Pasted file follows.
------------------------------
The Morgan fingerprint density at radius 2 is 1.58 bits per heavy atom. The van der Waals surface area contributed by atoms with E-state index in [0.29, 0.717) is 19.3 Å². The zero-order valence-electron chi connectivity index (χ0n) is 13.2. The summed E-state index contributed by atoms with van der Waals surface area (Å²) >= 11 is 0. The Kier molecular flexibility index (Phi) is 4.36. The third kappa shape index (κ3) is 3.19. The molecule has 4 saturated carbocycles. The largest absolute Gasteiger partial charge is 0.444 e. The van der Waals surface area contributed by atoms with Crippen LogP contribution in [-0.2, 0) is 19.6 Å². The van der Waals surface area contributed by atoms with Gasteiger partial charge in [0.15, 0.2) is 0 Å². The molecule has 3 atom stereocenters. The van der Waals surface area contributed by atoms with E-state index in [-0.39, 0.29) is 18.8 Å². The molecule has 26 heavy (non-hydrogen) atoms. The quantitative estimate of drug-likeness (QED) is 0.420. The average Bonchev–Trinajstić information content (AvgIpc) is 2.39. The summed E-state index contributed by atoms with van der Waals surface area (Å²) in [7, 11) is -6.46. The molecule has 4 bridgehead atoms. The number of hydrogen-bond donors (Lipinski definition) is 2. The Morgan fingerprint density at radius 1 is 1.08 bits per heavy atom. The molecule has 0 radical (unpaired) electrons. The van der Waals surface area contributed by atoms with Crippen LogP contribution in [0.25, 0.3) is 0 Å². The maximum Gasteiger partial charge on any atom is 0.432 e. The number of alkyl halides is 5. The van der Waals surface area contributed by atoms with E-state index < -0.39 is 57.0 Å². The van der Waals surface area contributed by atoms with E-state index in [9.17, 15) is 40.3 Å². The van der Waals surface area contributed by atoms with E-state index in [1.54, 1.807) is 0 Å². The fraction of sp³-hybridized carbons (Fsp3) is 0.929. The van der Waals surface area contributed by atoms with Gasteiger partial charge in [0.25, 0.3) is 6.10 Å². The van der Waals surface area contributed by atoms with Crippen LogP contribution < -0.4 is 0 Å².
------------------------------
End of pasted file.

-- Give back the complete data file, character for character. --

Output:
The Morgan fingerprint density at radius 2 is 1.58 bits per heavy atom. The van der Waals surface area contributed by atoms with E-state index in [0.29, 0.717) is 19.3 Å². The zero-order valence-electron chi connectivity index (χ0n) is 13.2. The summed E-state index contributed by atoms with van der Waals surface area (Å²) >= 11 is 0. The Kier molecular flexibility index (Phi) is 4.36. The third kappa shape index (κ3) is 3.19. The molecule has 4 saturated carbocycles. The largest absolute Gasteiger partial charge is 0.444 e. The van der Waals surface area contributed by atoms with Crippen LogP contribution in [-0.2, 0) is 19.6 Å². The van der Waals surface area contributed by atoms with Gasteiger partial charge in [0.15, 0.2) is 0 Å². The molecule has 3 atom stereocenters. The van der Waals surface area contributed by atoms with E-state index in [-0.39, 0.29) is 18.8 Å². The molecule has 26 heavy (non-hydrogen) atoms. The quantitative estimate of drug-likeness (QED) is 0.420. The average Bonchev–Trinajstić information content (AvgIpc) is 2.39. The summed E-state index contributed by atoms with van der Waals surface area (Å²) in [7, 11) is -6.46. The molecule has 4 bridgehead atoms. The number of hydrogen-bond donors (Lipinski definition) is 2. The Morgan fingerprint density at radius 1 is 1.08 bits per heavy atom. The molecule has 0 radical (unpaired) electrons. The van der Waals surface area contributed by atoms with Crippen LogP contribution in [0.25, 0.3) is 0 Å². The maximum Gasteiger partial charge on any atom is 0.432 e. The number of alkyl halides is 5. The van der Waals surface area contributed by atoms with E-state index < -0.39 is 57.0 Å². The van der Waals surface area contributed by atoms with E-state index in [9.17, 15) is 40.3 Å². The van der Waals surface area contributed by atoms with E-state index in [1.54, 1.807) is 0 Å². The fraction of sp³-hybridized carbons (Fsp3) is 0.929. The van der Waals surface area contributed by atoms with Gasteiger partial charge in [0.25, 0.3) is 6.10 Å². The van der Waals surface area contributed by atoms with Crippen LogP contribution < -0.4 is 0 Å².